I’m not here to debate the 2010 decision, but I will say King James is one of the most notoriously-loud horn-tooters, and for great reason. LeBron knows his talent and he knows the best environment to put himself to win, more.

Going on tour with your talent can be looked at in a variety of ways:

  • coupling your solution with others’ problems = money or intrinsic value
  • coupling your skills with a cultivating environment = #winning
  • coupling your talent with your supporters = audience and acclaim

Chance the Rapper, collaborated, wrote music, marches to the beat of his own drum, and surrounds himself with other talented individuals — and he goes on tour. Why are you staying in the same place?

Don’t be afraid to sample others.

“Just doing as well as you did last time is not good enough.” — Michael Jackson

Did you know Doug E. Fresh’s La Di Da Di was sampled by Beyonce, Miley Cyrus, Notorious B.I.G., Kanye West, Snoop Dog, Mos Def, Ludacris, and hundreds of others? What was once (and still is) a recognizable song is utilized and innovated on by others to make new hits.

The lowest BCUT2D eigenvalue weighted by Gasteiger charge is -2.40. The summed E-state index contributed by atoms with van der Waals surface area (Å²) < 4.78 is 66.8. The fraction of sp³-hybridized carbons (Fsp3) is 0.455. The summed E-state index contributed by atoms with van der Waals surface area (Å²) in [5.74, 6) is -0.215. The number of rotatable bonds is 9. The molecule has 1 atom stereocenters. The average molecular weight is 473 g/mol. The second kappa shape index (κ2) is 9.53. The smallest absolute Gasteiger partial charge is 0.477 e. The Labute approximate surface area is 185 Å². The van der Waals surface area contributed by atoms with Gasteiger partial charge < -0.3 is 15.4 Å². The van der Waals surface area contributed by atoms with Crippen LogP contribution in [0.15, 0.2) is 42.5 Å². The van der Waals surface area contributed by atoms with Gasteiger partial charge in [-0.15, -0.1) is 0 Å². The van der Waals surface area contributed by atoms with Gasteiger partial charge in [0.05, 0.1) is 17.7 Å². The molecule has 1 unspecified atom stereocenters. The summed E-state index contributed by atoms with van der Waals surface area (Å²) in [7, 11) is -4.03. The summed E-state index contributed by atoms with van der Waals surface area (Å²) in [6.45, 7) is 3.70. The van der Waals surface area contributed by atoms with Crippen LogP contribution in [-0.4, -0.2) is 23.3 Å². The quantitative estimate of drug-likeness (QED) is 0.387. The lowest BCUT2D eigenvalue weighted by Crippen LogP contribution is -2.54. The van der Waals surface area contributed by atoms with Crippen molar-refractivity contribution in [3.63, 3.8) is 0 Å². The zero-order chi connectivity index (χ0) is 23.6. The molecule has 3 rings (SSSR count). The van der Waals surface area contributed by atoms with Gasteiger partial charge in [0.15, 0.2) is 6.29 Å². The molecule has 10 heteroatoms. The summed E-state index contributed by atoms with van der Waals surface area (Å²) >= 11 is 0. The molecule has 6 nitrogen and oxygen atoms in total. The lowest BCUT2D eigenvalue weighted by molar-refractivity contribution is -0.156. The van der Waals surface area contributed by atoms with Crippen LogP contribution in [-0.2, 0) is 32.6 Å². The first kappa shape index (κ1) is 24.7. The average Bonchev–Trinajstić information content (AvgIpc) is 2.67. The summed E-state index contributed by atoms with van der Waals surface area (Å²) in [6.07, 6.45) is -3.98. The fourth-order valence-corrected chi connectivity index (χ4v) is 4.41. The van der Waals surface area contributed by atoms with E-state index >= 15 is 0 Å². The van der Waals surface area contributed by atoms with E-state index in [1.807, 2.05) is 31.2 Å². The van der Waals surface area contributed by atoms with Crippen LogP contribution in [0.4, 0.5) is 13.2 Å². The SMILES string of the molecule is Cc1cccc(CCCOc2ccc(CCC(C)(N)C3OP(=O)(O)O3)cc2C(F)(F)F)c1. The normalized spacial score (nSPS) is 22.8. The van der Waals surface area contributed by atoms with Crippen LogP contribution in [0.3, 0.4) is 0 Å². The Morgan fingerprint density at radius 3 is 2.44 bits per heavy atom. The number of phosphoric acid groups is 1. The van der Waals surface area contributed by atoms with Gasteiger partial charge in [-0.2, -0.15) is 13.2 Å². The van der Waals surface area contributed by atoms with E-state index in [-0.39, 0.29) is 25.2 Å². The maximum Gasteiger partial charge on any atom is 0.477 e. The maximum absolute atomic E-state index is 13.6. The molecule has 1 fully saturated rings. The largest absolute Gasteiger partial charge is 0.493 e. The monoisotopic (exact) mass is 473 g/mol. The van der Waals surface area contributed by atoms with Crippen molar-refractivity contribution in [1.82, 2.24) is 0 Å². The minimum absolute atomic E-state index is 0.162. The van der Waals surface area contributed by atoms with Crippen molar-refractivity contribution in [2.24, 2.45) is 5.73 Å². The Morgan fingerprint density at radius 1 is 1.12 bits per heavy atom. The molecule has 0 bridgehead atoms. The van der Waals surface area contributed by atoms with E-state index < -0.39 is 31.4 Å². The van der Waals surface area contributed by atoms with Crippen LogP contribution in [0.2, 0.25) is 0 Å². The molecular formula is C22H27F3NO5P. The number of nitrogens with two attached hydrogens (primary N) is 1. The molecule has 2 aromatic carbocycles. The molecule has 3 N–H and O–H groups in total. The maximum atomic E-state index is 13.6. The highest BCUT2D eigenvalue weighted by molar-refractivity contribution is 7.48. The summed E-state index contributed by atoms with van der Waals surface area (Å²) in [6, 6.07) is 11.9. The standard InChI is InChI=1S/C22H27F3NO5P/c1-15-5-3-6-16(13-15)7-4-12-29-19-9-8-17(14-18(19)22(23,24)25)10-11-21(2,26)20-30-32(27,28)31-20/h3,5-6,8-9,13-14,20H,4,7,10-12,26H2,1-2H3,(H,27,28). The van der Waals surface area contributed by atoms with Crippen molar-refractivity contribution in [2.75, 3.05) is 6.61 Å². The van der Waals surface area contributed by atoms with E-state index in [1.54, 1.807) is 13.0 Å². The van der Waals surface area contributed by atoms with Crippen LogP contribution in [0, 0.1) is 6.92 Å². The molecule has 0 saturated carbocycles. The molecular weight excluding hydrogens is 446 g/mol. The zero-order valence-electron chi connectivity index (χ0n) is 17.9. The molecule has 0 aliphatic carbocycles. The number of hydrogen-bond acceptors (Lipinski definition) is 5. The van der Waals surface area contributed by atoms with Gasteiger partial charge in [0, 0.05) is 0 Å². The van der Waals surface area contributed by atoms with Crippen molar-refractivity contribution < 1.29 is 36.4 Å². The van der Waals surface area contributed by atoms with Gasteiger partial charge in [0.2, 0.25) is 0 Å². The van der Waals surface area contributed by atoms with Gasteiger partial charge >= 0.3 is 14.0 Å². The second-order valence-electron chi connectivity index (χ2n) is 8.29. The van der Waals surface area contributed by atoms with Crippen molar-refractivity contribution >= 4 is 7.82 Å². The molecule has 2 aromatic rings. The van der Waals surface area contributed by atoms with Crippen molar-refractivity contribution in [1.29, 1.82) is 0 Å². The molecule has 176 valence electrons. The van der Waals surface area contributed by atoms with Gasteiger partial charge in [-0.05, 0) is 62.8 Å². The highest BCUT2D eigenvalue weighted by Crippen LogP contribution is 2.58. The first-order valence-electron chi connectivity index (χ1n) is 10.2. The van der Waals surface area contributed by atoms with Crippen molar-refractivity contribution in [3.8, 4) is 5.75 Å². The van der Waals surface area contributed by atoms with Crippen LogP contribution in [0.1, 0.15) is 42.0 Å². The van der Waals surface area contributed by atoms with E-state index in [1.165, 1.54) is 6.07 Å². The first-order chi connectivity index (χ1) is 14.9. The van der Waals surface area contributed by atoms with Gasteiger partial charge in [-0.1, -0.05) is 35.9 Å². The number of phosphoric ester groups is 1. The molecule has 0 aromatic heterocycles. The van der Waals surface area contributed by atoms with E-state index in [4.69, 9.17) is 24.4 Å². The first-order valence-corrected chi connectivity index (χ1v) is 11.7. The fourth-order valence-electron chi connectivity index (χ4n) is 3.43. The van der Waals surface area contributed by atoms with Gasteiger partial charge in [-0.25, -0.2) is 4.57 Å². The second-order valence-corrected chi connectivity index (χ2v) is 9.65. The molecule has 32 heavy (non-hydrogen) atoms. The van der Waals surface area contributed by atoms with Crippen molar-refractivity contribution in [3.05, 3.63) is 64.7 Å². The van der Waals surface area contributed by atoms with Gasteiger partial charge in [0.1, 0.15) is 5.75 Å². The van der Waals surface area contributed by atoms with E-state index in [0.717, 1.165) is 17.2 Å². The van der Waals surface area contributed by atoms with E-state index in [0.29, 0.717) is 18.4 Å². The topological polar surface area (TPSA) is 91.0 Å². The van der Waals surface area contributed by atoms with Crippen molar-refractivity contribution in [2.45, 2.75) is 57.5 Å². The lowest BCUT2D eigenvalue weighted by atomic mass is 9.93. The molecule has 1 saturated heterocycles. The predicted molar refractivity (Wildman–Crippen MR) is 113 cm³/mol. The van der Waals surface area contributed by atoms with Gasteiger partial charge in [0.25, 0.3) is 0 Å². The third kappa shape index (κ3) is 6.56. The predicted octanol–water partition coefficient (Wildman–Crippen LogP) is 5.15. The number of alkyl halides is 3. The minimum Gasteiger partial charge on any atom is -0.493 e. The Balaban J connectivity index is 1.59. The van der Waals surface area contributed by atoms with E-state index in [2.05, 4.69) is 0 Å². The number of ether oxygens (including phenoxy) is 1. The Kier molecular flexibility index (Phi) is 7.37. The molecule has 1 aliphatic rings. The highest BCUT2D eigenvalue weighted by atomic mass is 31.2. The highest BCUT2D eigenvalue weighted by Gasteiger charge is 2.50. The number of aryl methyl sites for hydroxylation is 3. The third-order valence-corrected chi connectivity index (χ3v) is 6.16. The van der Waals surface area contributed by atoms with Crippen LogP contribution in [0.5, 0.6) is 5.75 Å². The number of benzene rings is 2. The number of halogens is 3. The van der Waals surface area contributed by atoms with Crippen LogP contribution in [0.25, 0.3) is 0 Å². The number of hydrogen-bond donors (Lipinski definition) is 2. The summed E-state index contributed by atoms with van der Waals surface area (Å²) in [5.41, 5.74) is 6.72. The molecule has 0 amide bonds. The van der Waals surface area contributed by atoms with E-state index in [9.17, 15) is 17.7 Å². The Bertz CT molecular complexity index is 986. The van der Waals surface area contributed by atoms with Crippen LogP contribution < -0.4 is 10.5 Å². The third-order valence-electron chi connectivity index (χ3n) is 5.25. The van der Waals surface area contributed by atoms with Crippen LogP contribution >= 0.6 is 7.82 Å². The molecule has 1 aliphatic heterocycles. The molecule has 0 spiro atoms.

I often say, “good artists copy, great artists steal,” but, “good winners copy, great winners innovate,” may be a more accurate statement. Not only innovating on others’ ideas and actions, but your own as well.

Think about it:

Part of the Too Fly Fundraiser Team in Atlanta

It’s tough to leave a legacy if you work isn’t copied, stolen, or sampled. Innovate on others’ works and expect for your works to be as well. It’s diversity and collabetition (collaboration + competition, get it?) that breeds greatness.

Now that you’re tooting your horn, folks will get tired of hearing the same tune. So get funky with it, switch it up, know what you’re good at — and make it great!


Stop waiting for someone to play your intro music for you, and start tooting your own horn. Toot your horn in the comments and let me know what you’re working on, what you’re good at, and a goal for 2017!

Be Great,
BMills

To connect with me or see what I’m up to, visit, www.brandonemiller.com and follow me on Instagram at @thatguybmills!